Dad and Uncle Tommy did come home, tanned and absolutely ecstatic.

Their beloved Celtic had done it, and they were there with thousands of other Celtic supporters to witness and experience it.

The only down side was that in their rush for the departure gate (airport bar anyone?) they had left a carrier bag with the presents from Lisbon for the children in the departure lounge. Medallions and pennants for the boys and Portuguese peasant dolls for the girls. Too bad we thought, but dad was back home and we were The Champions of Europe!

However, fate took another wee turn in our story.

My dad was a vivid Celtic View man, and in the letters section a couple of weeks later he found a letter from a kind Celtic supporter who had found the carrier bag in the departure lounge and who had put two and two together and had brought the bag back.

‘’If anyone knows who this bag belongs to, please call this number.‘’



A telephone call later, a car pulls up to the house, and the carrier bag with all the presents intact are safely delivered to dad’s children in the middle of June!

It’s a shame that we never got to find out who this kind stranger was. A Celt through and through. In the modern day he would undoubtedly be a CQNer.

Life got tougher for us 11 years later. Uncle Tommy died if a sudden brain haemorrhage aged 56, my dad aged 52 two weeks later died from the leukaemia that he had been fighting the previous 4 years.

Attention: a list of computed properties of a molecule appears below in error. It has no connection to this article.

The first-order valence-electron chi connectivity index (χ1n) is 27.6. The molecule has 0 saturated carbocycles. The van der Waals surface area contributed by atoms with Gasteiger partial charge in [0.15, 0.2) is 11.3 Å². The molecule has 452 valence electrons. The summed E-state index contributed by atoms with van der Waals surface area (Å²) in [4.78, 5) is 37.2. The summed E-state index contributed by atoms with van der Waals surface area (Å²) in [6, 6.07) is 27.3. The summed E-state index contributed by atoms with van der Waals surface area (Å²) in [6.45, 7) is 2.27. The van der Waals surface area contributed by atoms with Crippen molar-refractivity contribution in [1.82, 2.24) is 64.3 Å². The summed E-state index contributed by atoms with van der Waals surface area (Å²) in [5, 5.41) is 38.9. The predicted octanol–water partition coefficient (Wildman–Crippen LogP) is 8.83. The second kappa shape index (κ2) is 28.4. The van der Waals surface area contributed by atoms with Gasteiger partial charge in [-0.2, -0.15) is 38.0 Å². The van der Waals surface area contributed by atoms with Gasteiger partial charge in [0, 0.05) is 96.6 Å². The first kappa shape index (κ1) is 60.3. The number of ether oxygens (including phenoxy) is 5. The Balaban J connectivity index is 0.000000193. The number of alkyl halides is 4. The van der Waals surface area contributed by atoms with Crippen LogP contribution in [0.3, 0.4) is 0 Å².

Dad could battle the leukaemia, but with Tommy dying so suddenly just finished him.

As brothers, they were inseparable and great mates. They travelled to support the Celtic whenever they could, and travelled to both Lisbon and Milan to witness in my opinion, the greatest Celtic squad ever.

Both are buried together in St Andrew’s Cemetery in Dumfries, less than a mile from the Mount St Michael Cemetery where Brother Walfrid is buried. This seems just so apt.

So later this month I travel to Lisbon to not only celebrate Celtics famous victory, but to also try to follow in dad’s and Uncle Tommy’s footsteps from that crazy week 50 years ago.


It also feels right that I travel as a CQN blogger and can join in the BRTH CQN dinner where no doubt we will all exchange many many stories from back then.

It is going to be some week, with much rejoicing and partying. I can’t wait. As Jobo on here would say, how many sleeps?

God Bless you dad, I was too young to ever buy you and uncle Tommy a pint, but I guarantee that I will raise a glass for you both in Lisbon 50 years on. Por Cierto. Will have you both prayed for at the Lisbon CQN mass too.

Aye, dad feeling just champion, looking like a Champion, watched the Scottish Champions become Champions of Europe. Lisbon, Thursday 25th May 1967.

That will do for me.

Aye, aye, aye, aye……………… we are the Glasgow Celtic !

HH ChampionsCSC

Written by TC as his debut post on Celtic Quick News this week. A long term lurker TC has given us his blessing to run the post as a feature on CQN Magazine.